But when a steep road is needed, the Italians are second to none. To get to the town at Marina di Cassano Piano di Sorrento, and to our berth, pictured here, one drives a car back and forth along a cliff face that is higher than the one to the left. It was the steepest road we have ever seen.
The colorful, jumbled, and somewhat derelict houses at Cala di Cornicella, on the island of Procida, Italy. Soon after we dropped anchor, religious services started at the local church on a nearby hill. The Mass was broadcast over loud speakers that carried throughout the town. Most of the service was sung, quite beautifully, by a local choir.
At anchor in Ponza Harbor on the island of Ponza. The boats were packed in tighter than sardines. We arrived very late in the day, when hundreds of boats had filled the small anchorage. We took a space at the very back. We were told to be careful, as the space behind us was reserved to give the ferry sufficient turning radius. As can be seen, we did give it enough room, but just barely!
Multitasking Alexander eating lunch and playing with blocks at sea. After several days out, he now gets his sea legs, and has no problem with mal de mer.
Man — or in this case, children — imitates nature. Above, dinghy sailors on the south coast of France insert their dagger boards, and below, swans parade on the Tiber River in Italy.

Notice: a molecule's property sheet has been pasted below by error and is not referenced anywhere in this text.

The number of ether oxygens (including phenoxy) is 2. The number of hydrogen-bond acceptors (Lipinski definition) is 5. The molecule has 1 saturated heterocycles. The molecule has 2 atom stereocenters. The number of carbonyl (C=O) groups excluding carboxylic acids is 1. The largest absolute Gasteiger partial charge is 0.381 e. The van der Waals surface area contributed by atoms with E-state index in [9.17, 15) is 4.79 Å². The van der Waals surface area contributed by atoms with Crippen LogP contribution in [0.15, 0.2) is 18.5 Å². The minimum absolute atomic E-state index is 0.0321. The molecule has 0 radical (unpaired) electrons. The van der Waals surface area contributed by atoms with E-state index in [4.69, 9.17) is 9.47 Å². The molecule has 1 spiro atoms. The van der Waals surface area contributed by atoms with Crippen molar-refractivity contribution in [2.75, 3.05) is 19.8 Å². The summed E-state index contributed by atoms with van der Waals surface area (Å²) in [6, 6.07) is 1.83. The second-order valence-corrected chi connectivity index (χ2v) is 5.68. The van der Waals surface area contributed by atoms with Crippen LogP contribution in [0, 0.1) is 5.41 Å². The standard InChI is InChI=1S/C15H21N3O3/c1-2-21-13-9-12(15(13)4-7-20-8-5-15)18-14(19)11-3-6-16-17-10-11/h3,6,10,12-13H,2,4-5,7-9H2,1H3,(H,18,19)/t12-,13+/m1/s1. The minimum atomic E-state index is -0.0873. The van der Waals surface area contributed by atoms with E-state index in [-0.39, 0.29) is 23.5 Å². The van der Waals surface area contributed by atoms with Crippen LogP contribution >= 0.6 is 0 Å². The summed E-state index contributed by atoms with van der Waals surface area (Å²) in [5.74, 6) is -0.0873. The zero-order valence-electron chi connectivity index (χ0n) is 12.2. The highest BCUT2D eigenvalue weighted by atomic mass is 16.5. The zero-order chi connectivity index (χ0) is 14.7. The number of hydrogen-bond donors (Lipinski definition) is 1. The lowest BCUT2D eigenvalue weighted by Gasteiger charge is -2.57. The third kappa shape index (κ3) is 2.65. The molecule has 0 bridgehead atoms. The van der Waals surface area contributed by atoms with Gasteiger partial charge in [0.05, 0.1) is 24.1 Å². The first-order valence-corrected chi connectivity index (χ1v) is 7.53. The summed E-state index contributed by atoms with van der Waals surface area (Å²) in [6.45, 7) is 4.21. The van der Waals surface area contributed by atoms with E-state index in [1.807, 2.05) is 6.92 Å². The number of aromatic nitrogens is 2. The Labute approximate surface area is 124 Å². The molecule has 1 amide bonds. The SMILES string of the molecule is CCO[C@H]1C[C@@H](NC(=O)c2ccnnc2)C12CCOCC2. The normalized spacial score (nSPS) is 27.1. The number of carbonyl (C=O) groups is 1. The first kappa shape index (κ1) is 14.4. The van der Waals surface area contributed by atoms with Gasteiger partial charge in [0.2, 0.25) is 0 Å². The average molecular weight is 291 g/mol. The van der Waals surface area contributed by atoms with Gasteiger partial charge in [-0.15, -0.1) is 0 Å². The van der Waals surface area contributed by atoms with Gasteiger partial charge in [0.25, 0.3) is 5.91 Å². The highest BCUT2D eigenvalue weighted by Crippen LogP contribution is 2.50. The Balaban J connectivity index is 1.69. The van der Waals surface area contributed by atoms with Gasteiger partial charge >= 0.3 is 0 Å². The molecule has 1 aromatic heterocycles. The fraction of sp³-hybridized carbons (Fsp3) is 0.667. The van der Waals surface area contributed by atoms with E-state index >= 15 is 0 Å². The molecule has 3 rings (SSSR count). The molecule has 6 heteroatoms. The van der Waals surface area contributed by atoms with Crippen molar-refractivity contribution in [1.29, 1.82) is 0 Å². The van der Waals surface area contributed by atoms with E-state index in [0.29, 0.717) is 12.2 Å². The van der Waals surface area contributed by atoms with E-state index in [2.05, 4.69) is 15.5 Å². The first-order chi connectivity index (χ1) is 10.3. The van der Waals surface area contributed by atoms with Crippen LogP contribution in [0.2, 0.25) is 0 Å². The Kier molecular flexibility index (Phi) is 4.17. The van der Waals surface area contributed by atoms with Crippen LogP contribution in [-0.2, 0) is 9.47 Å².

Leander rafted at night on the Tiber River, several miles downstream from Rome.
This is the biggest elevator we’ve ever been in, at the Vatican . With us is Angela, a baby sitter who helped watch Alexander so we could better enjoy the sights. Alexander still needed some “mommy-time” every now and then.
Under the watchful eyes of the Apostles, Alexander jumps from the dome of St. Peter’s Basilica. We had expected Rome to be like Athens, which we found crowded and unkempt. But it was no such thing. Huge open spaces housed enormous monuments. The highlight for us, not pictured here, were the Bernini sculptures at Rome’s Borghese Museum. We’ve seen nothing finer.
The Trevi Fountain. We couldn’t believe how life-like the sea gull appeared.
And the best part of Rome was that we had it all ourselves! Can you find Sima? She’s at the center, just behind the map.
Alexander showing Dad the sights.
The Costa Concordia on its side off the island of Giglio. The captain had detoured to do a sort of “fly by” close to the island’s main town as a favor to the mayor. Not unlike the Titanic, the ship passed too close to a rock that seemed harmless, but which actually protruded underwater a good deal further than it appeared. It tore a long hole along the side of the ship, and she began to sink at once.
France!!!!! An ancient tower on the north of Corsica.
Sima and Alexander catch up on some reading.
For the first time in years, Leander found herself among other boats from “MA.” We didn’t have the heart to tell her that she wasn’t, after all, at home, as the initials stand for “Marseille,” not “Massachusetts.”
Arriving near the mouth of the Rhone, we gave a wider berth to a fringing sand bank than this boat had.
Fishing in the mud near Port St. Louis, France.
Sometimes, it was quite easy to tell that we were in Fwannnce.